Rob Skinner, PayPal's UK Head of PR, says that technology has finally caught up. "The big difference this time is the huge growth in smartphones and other connected devices," he says.
"Most of us never leave home without our phone, and you can now use it to pay for things on the high street. For example, you can pay for your meal at the table in Pizza Express with your iPhone via PayPal.
"The line between the online world and the high street is blurring fast - and the next couple of years will see the line disappearing. We may still carry a wallet - but our phones will be able to do the same job. Think of it as money's digital switchover."
There's an element of boosterism going on here - PayPal, of course, has a vested interest in getting everyone to use what it calls "online alternative payments" - but such payments are becoming increasingly popular.
PayPal's Director of Merchant Services, Bill Zielke, reports that 46 per cent of online consumers have used online payments such as PayPal within the last year, and the trend is definitely upwards. According to Juniper research, the mobile payments market will reach $670 billion (£420 billion) by 2015.
In the UK, Everything Everywhere - the parent company of Orange and T-Mobile - has teamed up with Barclaycard to bring contactless payments to British phone users, embedding NFC circuitry in SIM cards for devices that don't already have NFC chips.
The firm has also teamed up with Vodafone and O2's parent company Telefonica to develop a single, standard platform for NFC payments, coupons and tickets, and the resulting logo will turn up on shop tills and anywhere else NFC payments are accepted.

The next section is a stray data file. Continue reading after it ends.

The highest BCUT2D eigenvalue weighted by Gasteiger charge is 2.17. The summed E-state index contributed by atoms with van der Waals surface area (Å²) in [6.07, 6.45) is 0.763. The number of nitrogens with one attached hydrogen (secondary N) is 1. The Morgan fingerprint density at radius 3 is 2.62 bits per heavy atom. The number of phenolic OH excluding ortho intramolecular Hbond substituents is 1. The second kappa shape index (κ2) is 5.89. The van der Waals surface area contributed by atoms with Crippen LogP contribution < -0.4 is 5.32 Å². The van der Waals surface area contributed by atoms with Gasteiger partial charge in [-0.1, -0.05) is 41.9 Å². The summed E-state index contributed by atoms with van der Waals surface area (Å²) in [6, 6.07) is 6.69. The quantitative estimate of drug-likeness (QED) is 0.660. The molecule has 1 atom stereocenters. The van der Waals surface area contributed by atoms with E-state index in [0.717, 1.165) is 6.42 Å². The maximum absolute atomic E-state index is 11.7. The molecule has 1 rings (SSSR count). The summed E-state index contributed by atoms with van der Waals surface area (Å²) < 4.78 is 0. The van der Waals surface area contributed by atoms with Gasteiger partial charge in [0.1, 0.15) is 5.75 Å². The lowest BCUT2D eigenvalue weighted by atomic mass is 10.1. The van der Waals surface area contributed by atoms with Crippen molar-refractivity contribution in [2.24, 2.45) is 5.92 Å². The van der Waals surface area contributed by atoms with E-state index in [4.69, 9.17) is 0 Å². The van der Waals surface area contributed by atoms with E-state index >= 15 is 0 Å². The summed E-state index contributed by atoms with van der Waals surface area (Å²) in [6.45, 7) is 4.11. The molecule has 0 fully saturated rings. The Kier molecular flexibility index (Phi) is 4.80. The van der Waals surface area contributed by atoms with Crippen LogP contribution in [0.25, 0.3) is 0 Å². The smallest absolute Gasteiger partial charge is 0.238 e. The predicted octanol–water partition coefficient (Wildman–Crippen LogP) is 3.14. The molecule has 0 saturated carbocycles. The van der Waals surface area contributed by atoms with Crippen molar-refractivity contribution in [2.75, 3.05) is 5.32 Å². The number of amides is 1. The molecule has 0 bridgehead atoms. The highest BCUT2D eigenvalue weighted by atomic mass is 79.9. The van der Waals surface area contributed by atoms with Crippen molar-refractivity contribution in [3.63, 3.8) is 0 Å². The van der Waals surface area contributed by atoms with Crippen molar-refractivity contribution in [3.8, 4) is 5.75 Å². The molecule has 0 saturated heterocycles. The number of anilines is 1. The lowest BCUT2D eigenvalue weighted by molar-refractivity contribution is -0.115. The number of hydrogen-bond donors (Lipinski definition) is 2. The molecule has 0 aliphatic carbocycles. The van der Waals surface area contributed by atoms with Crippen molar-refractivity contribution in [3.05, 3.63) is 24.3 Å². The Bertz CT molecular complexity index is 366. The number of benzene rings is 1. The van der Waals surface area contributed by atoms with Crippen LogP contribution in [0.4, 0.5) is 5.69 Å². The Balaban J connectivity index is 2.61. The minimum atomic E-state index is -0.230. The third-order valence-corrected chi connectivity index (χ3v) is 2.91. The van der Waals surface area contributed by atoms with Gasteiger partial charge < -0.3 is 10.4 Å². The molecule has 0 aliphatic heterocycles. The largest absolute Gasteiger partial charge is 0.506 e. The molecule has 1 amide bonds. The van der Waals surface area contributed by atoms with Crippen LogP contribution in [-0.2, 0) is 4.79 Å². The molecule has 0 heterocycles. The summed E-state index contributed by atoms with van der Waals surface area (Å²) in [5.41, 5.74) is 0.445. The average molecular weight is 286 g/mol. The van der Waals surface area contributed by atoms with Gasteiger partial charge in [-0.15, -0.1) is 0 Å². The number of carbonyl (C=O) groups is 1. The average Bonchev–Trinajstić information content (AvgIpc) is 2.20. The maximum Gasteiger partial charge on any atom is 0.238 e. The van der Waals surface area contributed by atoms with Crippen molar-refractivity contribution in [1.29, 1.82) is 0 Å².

Everything Everywhere's Chief Development Officer, Gerry McQuade, says: "It's a cultural shift that is as important as the launch of the personal credit cards or ATMs. Very soon, using your mobile to buy a sandwich, a cinema ticket, or in time even something bigger like a computer will simply be the norm."
The big one is convenience. If you've bought online from a new retailer and paid using your PayPal account, you'll know that it's much faster than paying with a debit or credit card. There's no search for your wallet or purse, no fiddling around to find the right card and no need to enter a string of digits, verification code, expiry date, bits of your address and so on: you simply log in to PayPal and approve the transaction.
Similarly, an Oyster card or NFC-enabled parking meter means you don't need to worry about finding the right - or any - change; simply wave the card or phone and the transaction is complete.
Of course, in order to make a purchase you need to have available funds. Different systems take different approaches: PayPal takes money from your PayPal account balance first, and if that's not sufficient it uses your debit card or a direct debit instruction to take money from your bank.
Phone-based systems are more likely to use direct operator billing, with the purchases appearing on your monthly statement (or reducing your pay as you go balance) in much the same way that premium SMS messages do. Other platforms, such as Amazon Payments or iTunes, get their funds from stored debit or credit cards.
It's all very impressive stuff, but what happens if somebody steals your smartphone?